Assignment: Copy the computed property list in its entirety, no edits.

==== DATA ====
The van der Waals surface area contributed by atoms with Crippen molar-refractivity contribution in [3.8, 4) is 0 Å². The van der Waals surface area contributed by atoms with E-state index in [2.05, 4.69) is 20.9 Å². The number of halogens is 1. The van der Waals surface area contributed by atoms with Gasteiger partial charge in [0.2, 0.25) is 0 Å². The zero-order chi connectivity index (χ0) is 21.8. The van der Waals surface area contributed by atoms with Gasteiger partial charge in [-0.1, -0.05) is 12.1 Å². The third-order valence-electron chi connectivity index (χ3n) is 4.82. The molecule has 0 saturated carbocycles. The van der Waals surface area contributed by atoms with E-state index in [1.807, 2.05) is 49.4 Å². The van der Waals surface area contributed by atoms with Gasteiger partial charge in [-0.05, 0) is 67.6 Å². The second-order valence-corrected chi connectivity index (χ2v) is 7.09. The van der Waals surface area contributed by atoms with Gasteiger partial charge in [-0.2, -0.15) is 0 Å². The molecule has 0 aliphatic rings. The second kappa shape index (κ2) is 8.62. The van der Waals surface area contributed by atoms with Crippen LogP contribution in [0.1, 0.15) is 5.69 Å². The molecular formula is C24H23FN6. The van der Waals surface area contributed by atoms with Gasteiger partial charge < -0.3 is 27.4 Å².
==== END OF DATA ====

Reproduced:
The van der Waals surface area contributed by atoms with Crippen molar-refractivity contribution in [3.8, 4) is 0 Å². The van der Waals surface area contributed by atoms with E-state index in [2.05, 4.69) is 20.9 Å². The number of halogens is 1. The van der Waals surface area contributed by atoms with Gasteiger partial charge in [0.2, 0.25) is 0 Å². The zero-order chi connectivity index (χ0) is 21.8. The van der Waals surface area contributed by atoms with Gasteiger partial charge in [-0.1, -0.05) is 12.1 Å². The third-order valence-electron chi connectivity index (χ3n) is 4.82. The molecule has 0 saturated carbocycles. The van der Waals surface area contributed by atoms with E-state index in [1.807, 2.05) is 49.4 Å². The van der Waals surface area contributed by atoms with Gasteiger partial charge in [-0.05, 0) is 67.6 Å². The second-order valence-corrected chi connectivity index (χ2v) is 7.09. The van der Waals surface area contributed by atoms with Gasteiger partial charge in [-0.2, -0.15) is 0 Å². The molecule has 0 aliphatic rings. The second kappa shape index (κ2) is 8.62. The van der Waals surface area contributed by atoms with Crippen LogP contribution in [0.1, 0.15) is 5.69 Å². The molecular formula is C24H23FN6. The van der Waals surface area contributed by atoms with Gasteiger partial charge < -0.3 is 27.4 Å².